Another calendar year has come and gone. COVID-19 remains a reality, but we continue to adapt to the ongoing pandemic and find new ways to overcome the challenges it poses at work, at school, at home, and in the lab. And speaking of research, 2022 proved to be a banner year for innovation and breakthroughs in the sciences, particularly in the physiological and neurological fields. Here is a quick round-up of some of the research stories that caught our attention.
Brain Implant Allows Locked-in Patient to Communicate
A man in his late 30s has been given the ability to communicate for the first time since being left in a completely locked-in state by amyotrophic lateral sclerosis (ALS). The patient, who was unable to move or even open his eyes, can communicate again thanks to a brain-computer interface (BCI) comprising two microelectrode arrays implanted in his motor cortex. The procedure was carried out by a team of researchers at the University of Tübingen in Germany. “This study answers a long-standing question about whether people with complete locked-in syndrome (CLIS) – who have lost all voluntary muscle control, including movement of the eyes or mouth – also lose the ability of their brain to generate commands for communication,” wrote Dr. Jonas Zimmermann, one of the co-authors of the study resulting from the procedure.
First Scan of Dying Human Brain Provides Insight into Near-death Experience
An EEG recording from a dying 87-year-old patient has provided researchers with the first glimpse of the neurophysiological phenomena that occur shortly after cardiac arrest. While survivors of so-called near-death experiences have anecdotally reported intense and surreal experiences that include panoramic memory review, out-of-body experiences, and other hallucinatory phenomena, little is understood about what causes such occurrences. While experiments have been carried out on animal subjects showing a hypoactive state of brain activity under such conditions, this new data provided researchers with the first evidence “that the human brain may possess the capability to generate coordinated activity during the near-death period.”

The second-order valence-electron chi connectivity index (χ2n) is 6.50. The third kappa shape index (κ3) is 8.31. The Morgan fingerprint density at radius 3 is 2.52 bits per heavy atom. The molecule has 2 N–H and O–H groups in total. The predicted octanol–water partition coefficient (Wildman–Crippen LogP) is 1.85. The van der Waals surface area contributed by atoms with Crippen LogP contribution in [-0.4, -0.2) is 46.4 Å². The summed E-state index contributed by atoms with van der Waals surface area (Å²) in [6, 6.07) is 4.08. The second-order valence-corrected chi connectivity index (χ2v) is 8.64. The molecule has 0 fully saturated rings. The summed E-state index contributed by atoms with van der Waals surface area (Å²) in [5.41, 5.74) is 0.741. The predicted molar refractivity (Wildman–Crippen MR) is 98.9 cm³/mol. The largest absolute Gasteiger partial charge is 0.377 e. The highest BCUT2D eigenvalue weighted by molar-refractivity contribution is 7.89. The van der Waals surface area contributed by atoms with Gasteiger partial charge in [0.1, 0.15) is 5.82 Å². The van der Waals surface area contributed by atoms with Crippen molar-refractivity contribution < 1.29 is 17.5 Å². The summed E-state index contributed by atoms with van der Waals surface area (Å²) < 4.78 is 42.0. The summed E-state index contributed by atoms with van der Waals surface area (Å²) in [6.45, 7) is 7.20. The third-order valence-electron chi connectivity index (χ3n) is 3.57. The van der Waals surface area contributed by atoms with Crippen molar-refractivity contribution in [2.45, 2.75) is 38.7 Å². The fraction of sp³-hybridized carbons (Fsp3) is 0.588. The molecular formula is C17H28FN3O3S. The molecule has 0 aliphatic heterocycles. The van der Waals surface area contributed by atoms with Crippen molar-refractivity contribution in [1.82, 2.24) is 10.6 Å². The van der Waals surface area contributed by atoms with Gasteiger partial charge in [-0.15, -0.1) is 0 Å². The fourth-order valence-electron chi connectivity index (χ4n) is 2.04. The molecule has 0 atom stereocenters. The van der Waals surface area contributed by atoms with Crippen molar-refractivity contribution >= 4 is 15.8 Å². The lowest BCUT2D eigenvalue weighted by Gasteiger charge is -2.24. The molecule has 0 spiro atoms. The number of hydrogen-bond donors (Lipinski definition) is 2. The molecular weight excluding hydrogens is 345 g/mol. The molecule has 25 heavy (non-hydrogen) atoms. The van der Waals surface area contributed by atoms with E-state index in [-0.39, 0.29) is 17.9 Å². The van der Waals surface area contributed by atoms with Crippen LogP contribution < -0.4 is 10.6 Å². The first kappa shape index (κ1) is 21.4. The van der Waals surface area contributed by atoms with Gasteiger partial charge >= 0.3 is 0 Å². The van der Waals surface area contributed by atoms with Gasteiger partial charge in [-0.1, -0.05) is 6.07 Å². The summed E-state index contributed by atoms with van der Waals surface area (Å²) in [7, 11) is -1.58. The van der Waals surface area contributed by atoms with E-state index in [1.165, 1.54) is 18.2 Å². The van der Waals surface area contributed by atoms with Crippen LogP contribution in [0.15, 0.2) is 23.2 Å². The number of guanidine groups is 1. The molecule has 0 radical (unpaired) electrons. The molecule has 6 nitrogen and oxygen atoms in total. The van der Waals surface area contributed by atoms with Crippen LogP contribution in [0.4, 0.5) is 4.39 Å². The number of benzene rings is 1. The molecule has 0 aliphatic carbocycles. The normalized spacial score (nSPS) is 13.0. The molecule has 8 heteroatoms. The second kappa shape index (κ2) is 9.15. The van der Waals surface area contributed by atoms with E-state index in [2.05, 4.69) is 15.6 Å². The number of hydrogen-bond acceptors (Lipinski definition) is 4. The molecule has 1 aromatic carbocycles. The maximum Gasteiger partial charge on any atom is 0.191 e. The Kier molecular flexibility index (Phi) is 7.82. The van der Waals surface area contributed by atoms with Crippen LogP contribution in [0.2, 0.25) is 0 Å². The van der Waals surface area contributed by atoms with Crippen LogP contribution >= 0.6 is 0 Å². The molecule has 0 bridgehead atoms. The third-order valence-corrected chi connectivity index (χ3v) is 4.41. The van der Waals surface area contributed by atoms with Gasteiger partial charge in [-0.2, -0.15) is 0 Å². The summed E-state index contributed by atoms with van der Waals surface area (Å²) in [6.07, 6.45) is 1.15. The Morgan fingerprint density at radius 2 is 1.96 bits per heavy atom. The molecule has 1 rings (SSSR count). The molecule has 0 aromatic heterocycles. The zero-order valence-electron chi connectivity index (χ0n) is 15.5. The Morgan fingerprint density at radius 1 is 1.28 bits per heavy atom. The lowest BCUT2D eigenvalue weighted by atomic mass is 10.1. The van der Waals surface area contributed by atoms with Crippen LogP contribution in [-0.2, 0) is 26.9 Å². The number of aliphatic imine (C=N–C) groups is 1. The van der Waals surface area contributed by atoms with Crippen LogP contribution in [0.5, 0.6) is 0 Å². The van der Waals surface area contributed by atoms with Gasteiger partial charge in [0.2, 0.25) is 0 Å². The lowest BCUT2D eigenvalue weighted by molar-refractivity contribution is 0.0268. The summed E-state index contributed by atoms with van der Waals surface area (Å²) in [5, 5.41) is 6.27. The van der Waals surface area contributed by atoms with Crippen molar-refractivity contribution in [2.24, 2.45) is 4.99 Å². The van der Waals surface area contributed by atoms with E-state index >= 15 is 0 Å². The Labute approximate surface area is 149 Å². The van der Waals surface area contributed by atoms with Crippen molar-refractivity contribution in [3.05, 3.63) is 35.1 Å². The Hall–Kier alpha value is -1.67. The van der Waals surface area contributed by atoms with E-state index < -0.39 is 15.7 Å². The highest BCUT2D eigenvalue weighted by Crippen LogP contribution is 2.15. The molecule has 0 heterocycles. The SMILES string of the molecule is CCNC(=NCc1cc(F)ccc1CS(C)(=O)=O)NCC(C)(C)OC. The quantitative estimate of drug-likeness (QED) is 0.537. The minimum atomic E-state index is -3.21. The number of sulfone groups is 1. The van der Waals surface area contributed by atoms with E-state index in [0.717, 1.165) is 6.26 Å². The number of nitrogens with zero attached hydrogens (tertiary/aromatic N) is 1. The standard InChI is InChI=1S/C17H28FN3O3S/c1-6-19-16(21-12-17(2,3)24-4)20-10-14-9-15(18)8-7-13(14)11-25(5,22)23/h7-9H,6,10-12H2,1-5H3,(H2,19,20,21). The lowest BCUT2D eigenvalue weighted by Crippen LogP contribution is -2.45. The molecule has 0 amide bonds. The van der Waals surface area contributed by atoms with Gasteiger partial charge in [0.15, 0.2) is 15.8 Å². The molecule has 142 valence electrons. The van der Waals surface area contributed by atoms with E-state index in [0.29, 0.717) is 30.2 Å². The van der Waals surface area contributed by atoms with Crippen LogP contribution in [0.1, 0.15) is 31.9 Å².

Biomembrane Research May Advance Understanding of Memory in Computers and Humans
Drawing inspiration from the living realm, scientists at the U.S. Department of Energy’s Oak Ridge National Lab are applying biological concepts to next-generation computers with implications for both human health and cutting-edge computing. Researchers were able to demonstrate that an artificial cell membrane could imitate one of the hallmarks of biological memory and learning—long-term potentiation (LTP). The study, published in the Proceedings of the National Academy of Sciences, shows for the first time that a cell membrane by itself, without the benefit of proteins or other embedded biomolecules, can carry out LPT over several hours. The pure lipid membrane, which was formed using lipid-covered water droplets, represents the first nanoscale structure in which memory can be encoded. The discovery opens the door to neuromorphic computing, which imitates the way the human brain stores and processes information and is more efficient than traditional computing.
This is just a sampling of the exciting developments catching our attention in the sciences this year. For more explorations of the intersection of cutting-edge technology, physiology, and neuroscience, join BIOPAC at the T4 Human Physiology Conference in summer 2023. And have a happy New Year!
To learn more about BIOPAC’s role in exciting breakthroughs in neuroscience and physiology, and how we can assist you in achieving your research and teaching goals, contact your local sales representative today.